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Mortgage rates in third week of slump. Experts seeing indications of inflation.



Mortgage rates in third week of slump. Experts seeing indications of inflation.

Mortgage rates in third week of slump. Experts seeing indications of inflation.

Mortgage rates are now on their third week slump of the new year as lenders are hit with the economic news.

There have been indications that inflation is creeping up.  The consumer price index grew by 2.1 percent; this is the quickest rate in five years. The Federal Reserve also released its “beige book,” which indicates that the economy is growing at a modest rate,

Federal Reserve Chair Janet Yellen said Wednesday she expects interest rates to rise “a few times per year” through 2019.

The 10-year Treasury is a more reliable source of what the mortgage rates will be doing in the near future. The yield 10-year treasury fell to 2.33 percent, its lowest level since late November. The very next day, the yield increased to 2.42 percent, its biggest one-day gain since December 9.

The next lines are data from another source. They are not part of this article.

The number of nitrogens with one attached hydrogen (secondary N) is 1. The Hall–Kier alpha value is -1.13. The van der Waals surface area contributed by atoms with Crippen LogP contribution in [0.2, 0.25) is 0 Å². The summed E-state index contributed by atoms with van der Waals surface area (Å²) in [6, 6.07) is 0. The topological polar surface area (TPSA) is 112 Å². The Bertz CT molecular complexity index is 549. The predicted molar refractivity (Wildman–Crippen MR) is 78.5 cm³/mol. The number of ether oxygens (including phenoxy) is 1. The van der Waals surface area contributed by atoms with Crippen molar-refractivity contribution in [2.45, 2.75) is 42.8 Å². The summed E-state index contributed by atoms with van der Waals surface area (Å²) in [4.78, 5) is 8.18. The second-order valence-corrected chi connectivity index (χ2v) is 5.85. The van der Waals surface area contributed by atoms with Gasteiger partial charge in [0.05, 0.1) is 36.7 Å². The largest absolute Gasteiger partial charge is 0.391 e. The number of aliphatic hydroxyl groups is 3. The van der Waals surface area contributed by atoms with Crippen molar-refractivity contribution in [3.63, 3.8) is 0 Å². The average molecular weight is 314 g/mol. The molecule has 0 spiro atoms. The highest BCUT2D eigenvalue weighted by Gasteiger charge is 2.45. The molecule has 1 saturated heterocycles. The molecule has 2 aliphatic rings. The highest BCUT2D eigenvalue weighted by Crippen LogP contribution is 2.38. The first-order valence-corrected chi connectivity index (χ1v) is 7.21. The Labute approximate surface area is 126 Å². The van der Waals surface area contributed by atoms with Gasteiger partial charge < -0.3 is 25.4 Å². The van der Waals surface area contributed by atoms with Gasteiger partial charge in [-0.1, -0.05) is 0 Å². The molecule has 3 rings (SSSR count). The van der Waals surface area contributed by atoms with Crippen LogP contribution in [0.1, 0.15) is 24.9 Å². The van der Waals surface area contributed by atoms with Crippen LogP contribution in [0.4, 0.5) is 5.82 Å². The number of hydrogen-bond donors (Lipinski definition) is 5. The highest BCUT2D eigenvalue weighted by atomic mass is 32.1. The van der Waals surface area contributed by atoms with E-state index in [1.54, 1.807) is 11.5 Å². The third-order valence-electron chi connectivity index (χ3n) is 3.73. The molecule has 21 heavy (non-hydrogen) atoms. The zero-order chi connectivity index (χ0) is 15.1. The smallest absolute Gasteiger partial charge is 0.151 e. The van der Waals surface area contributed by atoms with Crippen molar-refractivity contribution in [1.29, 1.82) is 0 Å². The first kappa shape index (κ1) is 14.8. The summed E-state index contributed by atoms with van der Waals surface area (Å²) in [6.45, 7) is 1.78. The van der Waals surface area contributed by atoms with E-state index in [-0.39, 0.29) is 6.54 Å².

“After trending down for most of the week, the 10-year Treasury yield rose following the release of the CPI report,” Sean Becketti, Freddie Mac chief economist, said in a statement. “In contrast, the 30-year mortgage rate fell three basis points to 4.09 percent, the third straight week of declines.”

The 30-year fixed rate was down to 4.09 percent with an average 0.5 point. (Points are fees paid to a lender equal to 1 percent of the loan amount.) This program has fallen 23 basis points just in the past three weeks.

The 15-year fixed rate dropped to 3.34 percent with an average 0.5 point. The five-year adjustable rate fell to 3.21 percent with an average 0.4 point.

Mortgage applications stayed flat last week, according to data from the Mortgage Bankers Association. The refinance index rose 7 percent, meanwhile, the purchase index dropped by 5 percent.

Refinance transactions accounted for 53 percent of all mortgage transactions.

“Mortgage activity was lackluster last week, with total volume up less than 1 percent on a seasonally adjusted basis,” MBA’s chief economist, Michael Fratantoni, said. “Purchase activity fell below last year’s level by 1 percent, even as mortgage rates hit their lowest point in a month. The boost in refi volume was led by a jump in FHA refinance activity. Total refinance volume, up 7 percent for the week, is still down sharply from the end of last year, remaining 13 percent below the level from four weeks ago.”

According to data put out by, nearly half of all experts surveyed said rates will remain relatively stable in the coming weeks, while a third said they will fall.


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